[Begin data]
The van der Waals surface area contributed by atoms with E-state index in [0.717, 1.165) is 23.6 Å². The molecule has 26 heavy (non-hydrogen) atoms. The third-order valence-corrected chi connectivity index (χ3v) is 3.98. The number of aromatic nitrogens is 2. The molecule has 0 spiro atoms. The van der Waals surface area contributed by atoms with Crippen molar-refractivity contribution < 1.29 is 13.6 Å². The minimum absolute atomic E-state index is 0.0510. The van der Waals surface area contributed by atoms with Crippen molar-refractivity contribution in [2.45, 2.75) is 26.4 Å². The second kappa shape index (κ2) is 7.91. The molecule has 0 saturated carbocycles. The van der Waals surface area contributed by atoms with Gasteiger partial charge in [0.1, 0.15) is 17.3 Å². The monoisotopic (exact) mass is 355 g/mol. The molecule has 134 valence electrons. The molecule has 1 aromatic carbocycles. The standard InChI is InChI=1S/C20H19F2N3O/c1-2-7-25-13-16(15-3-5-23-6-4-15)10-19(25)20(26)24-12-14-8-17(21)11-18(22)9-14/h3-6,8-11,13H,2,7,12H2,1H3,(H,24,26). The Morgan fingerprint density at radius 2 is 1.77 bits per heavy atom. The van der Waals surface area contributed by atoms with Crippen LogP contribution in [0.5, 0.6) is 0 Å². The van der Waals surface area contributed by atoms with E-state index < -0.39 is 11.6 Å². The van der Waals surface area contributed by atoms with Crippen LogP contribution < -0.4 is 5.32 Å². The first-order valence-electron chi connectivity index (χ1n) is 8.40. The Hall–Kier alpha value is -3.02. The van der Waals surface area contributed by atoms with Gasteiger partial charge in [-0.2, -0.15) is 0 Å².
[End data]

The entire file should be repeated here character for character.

The van der Waals surface area contributed by atoms with E-state index in [0.717, 1.165) is 23.6 Å². The molecule has 26 heavy (non-hydrogen) atoms. The third-order valence-corrected chi connectivity index (χ3v) is 3.98. The number of aromatic nitrogens is 2. The molecule has 0 spiro atoms. The van der Waals surface area contributed by atoms with Crippen molar-refractivity contribution < 1.29 is 13.6 Å². The minimum absolute atomic E-state index is 0.0510. The van der Waals surface area contributed by atoms with Crippen molar-refractivity contribution in [2.45, 2.75) is 26.4 Å². The second kappa shape index (κ2) is 7.91. The molecule has 0 saturated carbocycles. The van der Waals surface area contributed by atoms with Gasteiger partial charge in [0.1, 0.15) is 17.3 Å². The monoisotopic (exact) mass is 355 g/mol. The molecule has 134 valence electrons. The molecule has 1 aromatic carbocycles. The standard InChI is InChI=1S/C20H19F2N3O/c1-2-7-25-13-16(15-3-5-23-6-4-15)10-19(25)20(26)24-12-14-8-17(21)11-18(22)9-14/h3-6,8-11,13H,2,7,12H2,1H3,(H,24,26). The Morgan fingerprint density at radius 2 is 1.77 bits per heavy atom. The van der Waals surface area contributed by atoms with Crippen LogP contribution in [0.5, 0.6) is 0 Å². The van der Waals surface area contributed by atoms with E-state index < -0.39 is 11.6 Å². The van der Waals surface area contributed by atoms with Crippen LogP contribution < -0.4 is 5.32 Å². The first-order valence-electron chi connectivity index (χ1n) is 8.40. The Hall–Kier alpha value is -3.02. The van der Waals surface area contributed by atoms with Gasteiger partial charge in [-0.2, -0.15) is 0 Å².